so, i've put the gloves through their cold weather paces.
on saturday i was on a rather long term ride. we had to take the car in for it's annual inspection and we pretty much knew it wasn't going to pass, so i was the backup for transportation. that also meant that i was doing a lot of running around chasing joey while she tried to find a place to take the car in (not to mention me taking directions wrong and going to the opposite end of the city).
the temperatures hovered between 2 and 10 degrees celsius with light winds. i ended up being on bike from around 11am to 7pm (or so). mind you, this wasn't all straight riding, there were the occasional stops at stores and getting food (Wendy's spicy chicken burger with chili...mmm...warm).
before i say anything about the gloves, i'll say this: my hands are hardly ever warm. i have a problem with circulation and no matter what i do, i can't keep my hands warm when i'm outside (barring warm weather). back in my hometown i would spend a lot of time on ski-doo and there was nothing that would keep my hands warm. i tried every pair of winter gloves and nothing would work. i just gave in and suffered.
all that being said, i think the gloves worked pretty well. they did a fine job at keeping my hands from freezing for the entire day. after an hour or so, i did notice the tips of my fingers getting cold, but they weren't numb and they didn't get numb the whole day. this is a vast improvement over my winter gloves and my regular riding gloves.
the comfort is top notch as well. from the get-go they are very flexible and nothing pushes uncomfortably against your hands. i can easily grip the handle bars and reach the levers with no problems. they are a bulky glove though. if you are looking for something that you can easily pick a key out of your pocket...forget it. i can only do that if there is only one thing in my pocket...with luck. there is no way i can differentiate between objects in my pocket with three layers of material over my hands. that being said, i can use a key with no problems and i can zip up my jacket. I can't unbuckle my helmet though and it's kind of comical when i try.
review number three comes from this mornings ride to work. it takes me about 30 minutes to get to work with a quick stop at the local Java Moose outlet for my mocha-cino (yeah, i'm the big mean biker...lol). this mornings temperature was around -3 degrees celsius. in that cold my hands were numb in my regular gloves and with my winter gloves my fingers were numb. the new gloves performed great. i don't expect my hands to be toasty warm when i get to work, but i do expect to be able to use my hands and for them not to ache. these gloves did that for me. lets face it, in freezing temperatures, there isn't much that's going to keep you warm for extended periods of time. add to that the fact that i'm creating my own wind chill and i don't want it to look like my mom dressed me for a snowstorm.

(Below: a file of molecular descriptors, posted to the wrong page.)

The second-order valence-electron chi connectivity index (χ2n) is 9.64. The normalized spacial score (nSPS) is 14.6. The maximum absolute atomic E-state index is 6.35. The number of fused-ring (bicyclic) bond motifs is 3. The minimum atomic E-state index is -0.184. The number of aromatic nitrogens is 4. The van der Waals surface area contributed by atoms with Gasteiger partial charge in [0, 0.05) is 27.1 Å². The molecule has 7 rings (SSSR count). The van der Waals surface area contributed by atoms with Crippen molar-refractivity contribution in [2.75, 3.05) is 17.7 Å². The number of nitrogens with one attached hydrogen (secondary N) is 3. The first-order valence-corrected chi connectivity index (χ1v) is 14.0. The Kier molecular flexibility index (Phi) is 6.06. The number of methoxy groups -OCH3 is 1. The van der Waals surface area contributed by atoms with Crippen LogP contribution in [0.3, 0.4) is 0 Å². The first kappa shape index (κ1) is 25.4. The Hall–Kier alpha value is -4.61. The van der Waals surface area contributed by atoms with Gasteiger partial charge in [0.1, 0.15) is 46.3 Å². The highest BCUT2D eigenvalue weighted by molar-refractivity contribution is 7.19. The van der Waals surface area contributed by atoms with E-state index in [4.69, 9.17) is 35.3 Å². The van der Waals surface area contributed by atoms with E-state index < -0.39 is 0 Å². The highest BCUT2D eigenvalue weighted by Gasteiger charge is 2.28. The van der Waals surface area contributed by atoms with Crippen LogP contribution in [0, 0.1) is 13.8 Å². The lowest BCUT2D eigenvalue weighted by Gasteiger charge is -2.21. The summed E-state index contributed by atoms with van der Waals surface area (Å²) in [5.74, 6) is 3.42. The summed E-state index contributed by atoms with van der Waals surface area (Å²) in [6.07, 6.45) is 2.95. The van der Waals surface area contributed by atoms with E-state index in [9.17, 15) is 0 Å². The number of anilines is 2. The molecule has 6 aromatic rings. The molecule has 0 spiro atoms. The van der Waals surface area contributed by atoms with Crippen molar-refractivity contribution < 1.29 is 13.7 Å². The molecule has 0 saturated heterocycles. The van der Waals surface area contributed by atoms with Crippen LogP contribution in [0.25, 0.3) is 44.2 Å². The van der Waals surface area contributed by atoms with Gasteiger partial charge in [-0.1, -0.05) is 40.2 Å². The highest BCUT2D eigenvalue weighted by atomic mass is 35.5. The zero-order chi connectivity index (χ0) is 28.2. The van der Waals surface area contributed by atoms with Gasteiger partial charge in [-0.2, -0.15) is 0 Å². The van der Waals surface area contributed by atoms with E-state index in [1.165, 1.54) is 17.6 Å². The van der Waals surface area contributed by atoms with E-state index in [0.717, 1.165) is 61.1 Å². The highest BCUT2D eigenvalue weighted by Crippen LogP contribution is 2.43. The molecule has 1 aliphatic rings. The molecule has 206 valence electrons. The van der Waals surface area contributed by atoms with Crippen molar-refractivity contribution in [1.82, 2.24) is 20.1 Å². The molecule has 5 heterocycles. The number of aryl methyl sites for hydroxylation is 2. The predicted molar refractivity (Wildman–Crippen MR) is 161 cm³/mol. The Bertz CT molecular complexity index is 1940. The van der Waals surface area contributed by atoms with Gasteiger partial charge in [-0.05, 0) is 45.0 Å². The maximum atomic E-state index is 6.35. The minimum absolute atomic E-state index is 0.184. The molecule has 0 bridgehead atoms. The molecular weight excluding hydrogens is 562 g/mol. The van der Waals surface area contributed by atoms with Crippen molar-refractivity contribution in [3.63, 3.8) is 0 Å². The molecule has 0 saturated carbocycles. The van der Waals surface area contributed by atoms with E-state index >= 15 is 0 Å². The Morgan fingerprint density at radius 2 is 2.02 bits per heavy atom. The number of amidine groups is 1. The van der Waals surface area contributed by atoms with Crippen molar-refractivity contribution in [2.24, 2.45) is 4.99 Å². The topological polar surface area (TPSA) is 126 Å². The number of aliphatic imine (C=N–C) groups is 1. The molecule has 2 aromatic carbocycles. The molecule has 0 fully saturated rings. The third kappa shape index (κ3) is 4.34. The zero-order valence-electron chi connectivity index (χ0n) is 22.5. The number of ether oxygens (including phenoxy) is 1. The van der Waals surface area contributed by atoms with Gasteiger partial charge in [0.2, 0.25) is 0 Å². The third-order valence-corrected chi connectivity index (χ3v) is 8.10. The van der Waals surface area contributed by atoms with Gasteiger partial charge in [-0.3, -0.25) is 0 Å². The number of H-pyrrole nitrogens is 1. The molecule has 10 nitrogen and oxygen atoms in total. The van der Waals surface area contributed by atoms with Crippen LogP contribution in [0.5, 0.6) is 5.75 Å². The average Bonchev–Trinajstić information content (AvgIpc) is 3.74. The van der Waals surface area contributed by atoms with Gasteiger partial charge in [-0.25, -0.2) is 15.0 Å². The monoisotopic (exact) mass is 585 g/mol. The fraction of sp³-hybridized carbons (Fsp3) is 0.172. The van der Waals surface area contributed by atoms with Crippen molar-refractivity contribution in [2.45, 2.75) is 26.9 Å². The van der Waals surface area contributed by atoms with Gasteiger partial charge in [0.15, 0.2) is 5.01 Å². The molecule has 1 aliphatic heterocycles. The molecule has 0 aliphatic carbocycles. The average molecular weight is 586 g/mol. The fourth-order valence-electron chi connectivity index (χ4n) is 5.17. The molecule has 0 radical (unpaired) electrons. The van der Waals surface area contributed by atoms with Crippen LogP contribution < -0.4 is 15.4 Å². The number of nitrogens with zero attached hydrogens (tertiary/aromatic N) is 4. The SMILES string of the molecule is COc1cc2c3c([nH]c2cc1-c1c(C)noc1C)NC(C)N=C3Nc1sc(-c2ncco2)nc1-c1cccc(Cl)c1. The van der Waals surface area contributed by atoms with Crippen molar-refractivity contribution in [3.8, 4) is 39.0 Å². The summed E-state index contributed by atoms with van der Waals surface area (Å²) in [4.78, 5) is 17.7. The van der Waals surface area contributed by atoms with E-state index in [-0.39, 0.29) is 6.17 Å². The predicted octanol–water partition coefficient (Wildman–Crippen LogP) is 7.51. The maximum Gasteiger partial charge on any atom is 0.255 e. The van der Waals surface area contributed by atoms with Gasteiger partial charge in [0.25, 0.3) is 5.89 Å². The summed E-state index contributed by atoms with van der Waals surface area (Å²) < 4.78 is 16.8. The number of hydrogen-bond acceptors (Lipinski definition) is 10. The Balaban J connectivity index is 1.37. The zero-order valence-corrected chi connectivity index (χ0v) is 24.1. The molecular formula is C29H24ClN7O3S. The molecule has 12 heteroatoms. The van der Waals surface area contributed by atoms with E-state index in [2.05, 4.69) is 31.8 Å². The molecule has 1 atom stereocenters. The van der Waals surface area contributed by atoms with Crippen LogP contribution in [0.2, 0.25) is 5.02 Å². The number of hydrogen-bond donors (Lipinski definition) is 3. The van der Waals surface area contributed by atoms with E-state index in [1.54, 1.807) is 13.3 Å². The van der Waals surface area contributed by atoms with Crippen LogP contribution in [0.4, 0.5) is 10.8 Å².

so, in my books, the gloves were well worth the money spent. the last test i'll need to perform is a water proof test. that will most likely happen on my next few days off.
i have found a bike that i would quickly and willingly trade Selene for...shhh...don't tell her...
the Moto Guzzi 940 Custom.
this baby screams beauty and power. i can only imagine carving up the roads with this machine wailing away under me. brings a smile to face just thinking about it.
ok, as promised, here are my new gloves. :)
i picked these up at the local H-D dealership, the same place that i got Selene. they treat me well, so i'm always there bugging them. i was lucky to have a 50 dollar voucher for this purchase as the gloves were around 60 bucks. i picked up the gloves and an insulated leather face mask.
for the most part...i have no idea who makes these gloves. there were a bunch of tags on them, but nothing identifying the brand name. let's start off with the first tag.
Thinsulate: microfiber technology that provides warmth without bulk for greater comfort.
Hipora: a water proof liner that shuts out water, but allows moisture or warm steam from the body out.
Cordura: a light, but durable fabric that's resistant to tears and punctures.
Schoeller-Keprotec: a kevlar containing material that has extreme tear resistance.
so...yeah...there is a lot in these gloves to keep you safe and comfortable. i still have no idea who makes them though. it's almost like all these companies got together and said, "hey! let's put ALL our products in one pair of gloves!"
i have to admit, the build of the gloves is nice. the sturdy look is complimented by double stitching everywhere. the wrist strap keeps the gloves snug and the gauntlet has enough room (due to the Velcro strap) to fit over the thick cuff of my leather jacket.